Does history repeat itself?
I don’t care for political posturing. Unfortunately, we’re facing another presidential election where all the in-your-face bluster of the candidates filters down to us everyday people. You see it in our social media posts — snide comments intended to rile, and passive-aggressive flooding of “gentle” opposing views that provoke. I swear, sometimes it’s like a pep rally back in high school. Yells of “Slay the Gladiators!” and “Rip the Raptors!” versus sweet, lying tones of “Tigers Rule!” and “We’re the best!”
A few years back, I conducted a social survey among the members of a local Toastmasters chapter. We were facing a presidential election with an incumbent as one of the candidates. I asked this group of 35 potential voters a series of questions about how they felt on the hot button issues of the time. These twenty-five questions had a numerical value that matched the views and voting records of each candidate. I very carefully laid out the logic behind the methodology in simple terms. There was no confusion. Everyone agreed it was fair.
After we completed the survey, I conducted a straw poll to see who my fellow citizens planned to vote for. Imagine the surprise when results showed a 95% leaning toward one candidate, while the straw poll gave a slight vote advantage toward the candidate few had agreed with!
I allowed a few minutes of grumbling and watched as people began to shift uneasily in their chairs. When presented with the results of their individual questionnaires that showed the candidate their values were best aligned with, those 45% out-of-sync voters WERE NOT SWAYED.
“No way, I’m not voting for him!”
“I don’t care what the survey says, I’m voting for—”
“This doesn’t change anything.”
“You’re trying to trick me.”
“It doesn’t matter. I like this guy better.”
“I’ve already made up my mind.”
No trick questions. No magic. Hard, blunt, yes-or-no questions. My one intent with this exercise was to encourage people to register to vote and then get out and cast their ballot. In that regard, I succeeded. But the “You can’t make me change my mind” attitude has troubled me ever since. It smacks of fanaticism based on other than values.
I fear a great divide has split the people of this nation, a chasm that grows wider every year. Which tells me the winds of change are on the rise. Again.
This isn’t a jab at any one political party. The current attitude is rampant on both sides of the political fence. What one sees as morally (or constitutionally or ethically) right, the other sees as wrong, and vice versa. Both sides continue to put forth strong, valid arguments citing why their stance is the correct one – but neither side is willing to budge. (Can we say, The View?)
Back in the 1920s and 1930s, our nation experienced an epic stock market crash followed soon after by what has been termed The Great Depression. In the early 1930s, ONE-QUARTER of all wage earners were unemployed. Poverty was huge. The Plains states suffered the worst drought in history which led to 2.5 million people abandoning farms in the Dust Bowl. These were the years of prohibition and the devastating auto workers strikes. The resulting political war inflamed the citizens, all looking to blame someone for their ills.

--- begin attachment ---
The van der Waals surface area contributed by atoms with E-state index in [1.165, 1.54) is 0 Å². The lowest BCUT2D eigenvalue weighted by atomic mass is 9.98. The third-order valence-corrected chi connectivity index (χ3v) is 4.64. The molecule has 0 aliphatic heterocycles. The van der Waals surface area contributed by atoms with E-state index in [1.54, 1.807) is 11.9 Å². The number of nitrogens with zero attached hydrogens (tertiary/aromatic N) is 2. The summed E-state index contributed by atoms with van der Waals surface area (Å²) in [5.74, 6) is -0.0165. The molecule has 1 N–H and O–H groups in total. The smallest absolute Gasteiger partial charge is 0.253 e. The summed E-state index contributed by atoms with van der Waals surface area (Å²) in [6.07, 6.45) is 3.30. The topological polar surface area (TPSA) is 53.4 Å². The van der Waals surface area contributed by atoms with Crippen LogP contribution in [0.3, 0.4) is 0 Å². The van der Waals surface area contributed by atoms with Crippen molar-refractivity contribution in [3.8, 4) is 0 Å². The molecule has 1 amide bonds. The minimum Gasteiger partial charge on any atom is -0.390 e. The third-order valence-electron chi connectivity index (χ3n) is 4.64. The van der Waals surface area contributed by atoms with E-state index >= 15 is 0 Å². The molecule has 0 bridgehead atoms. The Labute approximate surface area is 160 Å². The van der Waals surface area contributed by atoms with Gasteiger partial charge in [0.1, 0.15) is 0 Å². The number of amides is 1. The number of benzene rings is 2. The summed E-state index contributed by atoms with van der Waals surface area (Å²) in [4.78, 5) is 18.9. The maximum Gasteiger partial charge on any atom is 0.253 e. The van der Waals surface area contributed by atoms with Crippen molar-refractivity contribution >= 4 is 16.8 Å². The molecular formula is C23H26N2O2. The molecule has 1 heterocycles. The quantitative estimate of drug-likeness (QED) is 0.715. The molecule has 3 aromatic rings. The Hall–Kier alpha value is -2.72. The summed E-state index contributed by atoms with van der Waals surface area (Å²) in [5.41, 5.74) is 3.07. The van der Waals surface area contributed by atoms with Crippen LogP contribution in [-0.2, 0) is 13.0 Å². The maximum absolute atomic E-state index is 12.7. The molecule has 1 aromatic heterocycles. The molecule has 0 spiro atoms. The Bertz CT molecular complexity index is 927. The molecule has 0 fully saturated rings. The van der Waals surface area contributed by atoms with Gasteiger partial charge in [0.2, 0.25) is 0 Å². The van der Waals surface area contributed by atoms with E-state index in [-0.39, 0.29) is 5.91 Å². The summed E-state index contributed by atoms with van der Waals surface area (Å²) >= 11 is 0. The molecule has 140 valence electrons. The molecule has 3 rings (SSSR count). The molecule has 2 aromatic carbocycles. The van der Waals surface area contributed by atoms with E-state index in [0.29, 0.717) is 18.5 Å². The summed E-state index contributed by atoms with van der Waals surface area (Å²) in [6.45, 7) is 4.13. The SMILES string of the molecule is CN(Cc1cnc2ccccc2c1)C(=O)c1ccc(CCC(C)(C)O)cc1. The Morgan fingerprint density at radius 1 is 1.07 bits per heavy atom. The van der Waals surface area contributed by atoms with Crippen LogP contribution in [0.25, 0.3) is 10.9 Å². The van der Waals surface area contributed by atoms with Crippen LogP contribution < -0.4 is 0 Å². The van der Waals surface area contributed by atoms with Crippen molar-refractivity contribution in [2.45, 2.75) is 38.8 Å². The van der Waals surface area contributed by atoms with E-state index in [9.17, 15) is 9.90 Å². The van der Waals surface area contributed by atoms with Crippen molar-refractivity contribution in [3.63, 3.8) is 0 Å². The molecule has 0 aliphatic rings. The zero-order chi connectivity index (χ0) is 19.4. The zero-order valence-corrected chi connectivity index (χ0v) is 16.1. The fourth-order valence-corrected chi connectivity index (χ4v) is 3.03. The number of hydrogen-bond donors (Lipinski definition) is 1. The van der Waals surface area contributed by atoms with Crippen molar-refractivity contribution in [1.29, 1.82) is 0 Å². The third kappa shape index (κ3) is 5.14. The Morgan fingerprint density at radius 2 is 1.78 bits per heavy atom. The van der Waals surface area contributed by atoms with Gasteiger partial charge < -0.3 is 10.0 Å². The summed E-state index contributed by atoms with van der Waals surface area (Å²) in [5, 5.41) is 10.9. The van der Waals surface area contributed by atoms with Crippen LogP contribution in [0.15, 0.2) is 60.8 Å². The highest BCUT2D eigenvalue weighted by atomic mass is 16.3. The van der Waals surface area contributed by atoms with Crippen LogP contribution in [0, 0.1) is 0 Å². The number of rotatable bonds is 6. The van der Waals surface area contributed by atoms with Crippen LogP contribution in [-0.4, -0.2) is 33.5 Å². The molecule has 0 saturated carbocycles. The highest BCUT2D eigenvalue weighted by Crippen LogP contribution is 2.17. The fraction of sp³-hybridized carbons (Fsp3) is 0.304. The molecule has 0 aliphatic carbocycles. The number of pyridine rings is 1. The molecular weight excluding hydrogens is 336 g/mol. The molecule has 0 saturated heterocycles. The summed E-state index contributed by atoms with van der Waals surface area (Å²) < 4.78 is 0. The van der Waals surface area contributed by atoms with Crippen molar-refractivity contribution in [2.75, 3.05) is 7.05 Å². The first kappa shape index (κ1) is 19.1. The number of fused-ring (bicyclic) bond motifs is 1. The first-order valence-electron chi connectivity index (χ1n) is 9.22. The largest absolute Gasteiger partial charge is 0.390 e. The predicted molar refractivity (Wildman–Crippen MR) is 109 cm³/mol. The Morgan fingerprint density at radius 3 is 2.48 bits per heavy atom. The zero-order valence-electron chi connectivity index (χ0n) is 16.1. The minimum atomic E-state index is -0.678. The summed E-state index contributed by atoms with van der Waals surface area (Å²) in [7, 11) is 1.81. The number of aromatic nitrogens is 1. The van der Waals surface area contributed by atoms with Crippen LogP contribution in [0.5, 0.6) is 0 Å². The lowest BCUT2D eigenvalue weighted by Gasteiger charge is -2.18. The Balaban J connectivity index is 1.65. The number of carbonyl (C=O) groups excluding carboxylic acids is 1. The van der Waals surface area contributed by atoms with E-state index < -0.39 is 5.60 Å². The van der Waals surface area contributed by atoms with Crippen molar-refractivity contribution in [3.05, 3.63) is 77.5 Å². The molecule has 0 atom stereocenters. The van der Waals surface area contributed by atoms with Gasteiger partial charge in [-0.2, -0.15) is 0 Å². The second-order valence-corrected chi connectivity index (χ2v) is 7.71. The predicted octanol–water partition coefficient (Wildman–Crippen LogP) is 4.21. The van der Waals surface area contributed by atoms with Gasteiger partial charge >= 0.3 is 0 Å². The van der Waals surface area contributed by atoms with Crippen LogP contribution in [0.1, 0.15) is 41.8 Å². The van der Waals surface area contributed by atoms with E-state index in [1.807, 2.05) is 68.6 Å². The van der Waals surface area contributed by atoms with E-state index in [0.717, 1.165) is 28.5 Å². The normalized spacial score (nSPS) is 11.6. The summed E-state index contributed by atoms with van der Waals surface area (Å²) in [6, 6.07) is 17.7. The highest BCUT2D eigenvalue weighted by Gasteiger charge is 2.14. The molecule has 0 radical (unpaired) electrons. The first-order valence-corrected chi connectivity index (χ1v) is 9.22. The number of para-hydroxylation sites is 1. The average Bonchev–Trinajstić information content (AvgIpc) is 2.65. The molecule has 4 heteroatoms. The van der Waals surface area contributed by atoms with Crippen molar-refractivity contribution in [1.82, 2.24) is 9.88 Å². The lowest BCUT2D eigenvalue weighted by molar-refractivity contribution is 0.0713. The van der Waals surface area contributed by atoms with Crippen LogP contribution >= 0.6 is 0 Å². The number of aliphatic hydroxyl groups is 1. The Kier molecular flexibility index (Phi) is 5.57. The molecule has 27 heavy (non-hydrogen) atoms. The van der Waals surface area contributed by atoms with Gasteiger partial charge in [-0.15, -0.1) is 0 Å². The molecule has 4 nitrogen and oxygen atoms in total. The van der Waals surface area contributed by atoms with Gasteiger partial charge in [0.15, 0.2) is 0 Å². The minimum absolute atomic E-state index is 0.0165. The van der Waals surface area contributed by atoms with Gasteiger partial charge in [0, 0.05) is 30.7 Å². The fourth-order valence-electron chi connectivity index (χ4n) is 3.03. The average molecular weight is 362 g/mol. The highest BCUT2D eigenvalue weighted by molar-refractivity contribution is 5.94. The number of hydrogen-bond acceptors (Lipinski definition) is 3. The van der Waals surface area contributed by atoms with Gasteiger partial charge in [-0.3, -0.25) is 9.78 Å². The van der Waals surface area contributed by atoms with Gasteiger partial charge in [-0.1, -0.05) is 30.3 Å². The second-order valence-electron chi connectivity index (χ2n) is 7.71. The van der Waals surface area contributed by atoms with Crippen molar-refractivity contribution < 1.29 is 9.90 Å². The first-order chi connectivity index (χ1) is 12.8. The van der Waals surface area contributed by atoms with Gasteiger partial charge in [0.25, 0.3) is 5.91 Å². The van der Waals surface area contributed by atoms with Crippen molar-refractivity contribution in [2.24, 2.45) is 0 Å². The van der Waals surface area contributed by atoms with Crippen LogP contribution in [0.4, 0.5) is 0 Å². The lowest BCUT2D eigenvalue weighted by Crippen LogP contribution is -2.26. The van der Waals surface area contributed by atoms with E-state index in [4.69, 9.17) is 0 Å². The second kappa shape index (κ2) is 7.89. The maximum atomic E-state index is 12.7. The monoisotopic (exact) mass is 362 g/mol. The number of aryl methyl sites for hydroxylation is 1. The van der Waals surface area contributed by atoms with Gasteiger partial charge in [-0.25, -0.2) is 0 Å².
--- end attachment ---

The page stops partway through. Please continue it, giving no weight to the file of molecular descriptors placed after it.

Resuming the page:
We were a divided, angry, defeated country … and then Pearl Harbor happened—”a day that will live in infamy.” But it pointed the country back to God. Gave us a common purpose. And solidarity. We united around a single cause, one more important to our future than any since the birth of the nation—survival.
Consider these words from George Santayana, esteemed essayist, philosopher, author, and poet:
Those who forget the past are condemned to repeat it.
Fanaticism consists in redoubling your efforts when you have forgotten your aim.
When men and women agree, it is only in their conclusions; their reasons are always different.
Matters of religion should never be matters of controversy. We neither argue with a lover about his taste nor condemn him, if we are just, for knowing so human a passion.
The line between what is known scientifically and what has to be assumed in order to support knowledge is impossible to draw. Memory itself is an internal rumor.
The picture we frame of the past changes continually and grows every day less similar to the original experience which it purports to describe.
My point? The best intentions in the world, the highest empirical evidence, and most persuasive arguments can’t make someone believe if they don’t want to. Heck, most of the time they don’t even listen to us! Of course, we don’t listen to them either.
Funny how all the issues, all the stories, all the problems point back to salvation. As Christians, all our eloquence won’t save a single soul. Only the Holy Spirit can change a person’s heart. What we can do, though, is tell them and tell them. Some turn violent. Some laugh. Some consider, but walk away. But if there is one in a thousand who will heed, we dare not stop.
I pray we as a nation find our way to unity against an increasingly dangerous threat to our beliefs and our way of life. I pray it won’t take another, more devastating 911 event to bring us together again. I pray idealists and cynics alike learn to listen. I pray the violent tantrums of the minorities and the passive-aggressiveness of the majorities come to terms with each other. I pray for respect, ethics, and personal responsibility to rise like a phoenix from the ashes of this torn and broken country. I pray for the future of my children and grandchildren.